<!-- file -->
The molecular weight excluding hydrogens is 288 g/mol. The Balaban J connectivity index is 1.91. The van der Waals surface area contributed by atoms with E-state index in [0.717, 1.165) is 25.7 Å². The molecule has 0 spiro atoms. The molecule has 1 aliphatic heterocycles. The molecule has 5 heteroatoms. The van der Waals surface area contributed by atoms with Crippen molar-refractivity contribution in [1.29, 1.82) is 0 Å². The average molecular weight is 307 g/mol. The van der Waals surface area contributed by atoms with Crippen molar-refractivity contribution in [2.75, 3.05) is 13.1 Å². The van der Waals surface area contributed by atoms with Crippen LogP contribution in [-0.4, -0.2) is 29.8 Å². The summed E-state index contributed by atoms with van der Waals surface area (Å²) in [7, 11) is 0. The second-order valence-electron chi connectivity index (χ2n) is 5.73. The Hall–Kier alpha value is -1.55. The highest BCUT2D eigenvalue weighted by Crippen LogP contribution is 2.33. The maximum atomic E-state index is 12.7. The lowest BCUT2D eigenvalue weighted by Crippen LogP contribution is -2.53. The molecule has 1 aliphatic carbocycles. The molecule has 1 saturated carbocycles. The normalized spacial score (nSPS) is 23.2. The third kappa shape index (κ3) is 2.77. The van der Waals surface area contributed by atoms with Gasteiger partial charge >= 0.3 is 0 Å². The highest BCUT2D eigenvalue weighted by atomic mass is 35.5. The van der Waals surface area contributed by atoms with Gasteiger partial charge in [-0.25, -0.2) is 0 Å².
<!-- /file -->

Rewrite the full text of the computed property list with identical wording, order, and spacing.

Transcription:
The molecular weight excluding hydrogens is 288 g/mol. The Balaban J connectivity index is 1.91. The van der Waals surface area contributed by atoms with E-state index in [0.717, 1.165) is 25.7 Å². The molecule has 0 spiro atoms. The molecule has 1 aliphatic heterocycles. The molecule has 5 heteroatoms. The van der Waals surface area contributed by atoms with Crippen molar-refractivity contribution in [1.29, 1.82) is 0 Å². The average molecular weight is 307 g/mol. The van der Waals surface area contributed by atoms with Crippen molar-refractivity contribution in [2.75, 3.05) is 13.1 Å². The van der Waals surface area contributed by atoms with Crippen LogP contribution in [-0.4, -0.2) is 29.8 Å². The summed E-state index contributed by atoms with van der Waals surface area (Å²) in [7, 11) is 0. The second-order valence-electron chi connectivity index (χ2n) is 5.73. The Hall–Kier alpha value is -1.55. The highest BCUT2D eigenvalue weighted by Crippen LogP contribution is 2.33. The maximum atomic E-state index is 12.7. The lowest BCUT2D eigenvalue weighted by Crippen LogP contribution is -2.53. The molecule has 1 aliphatic carbocycles. The molecule has 1 saturated carbocycles. The normalized spacial score (nSPS) is 23.2. The third kappa shape index (κ3) is 2.77. The van der Waals surface area contributed by atoms with Gasteiger partial charge >= 0.3 is 0 Å². The highest BCUT2D eigenvalue weighted by atomic mass is 35.5. The van der Waals surface area contributed by atoms with Gasteiger partial charge in [-0.25, -0.2) is 0 Å².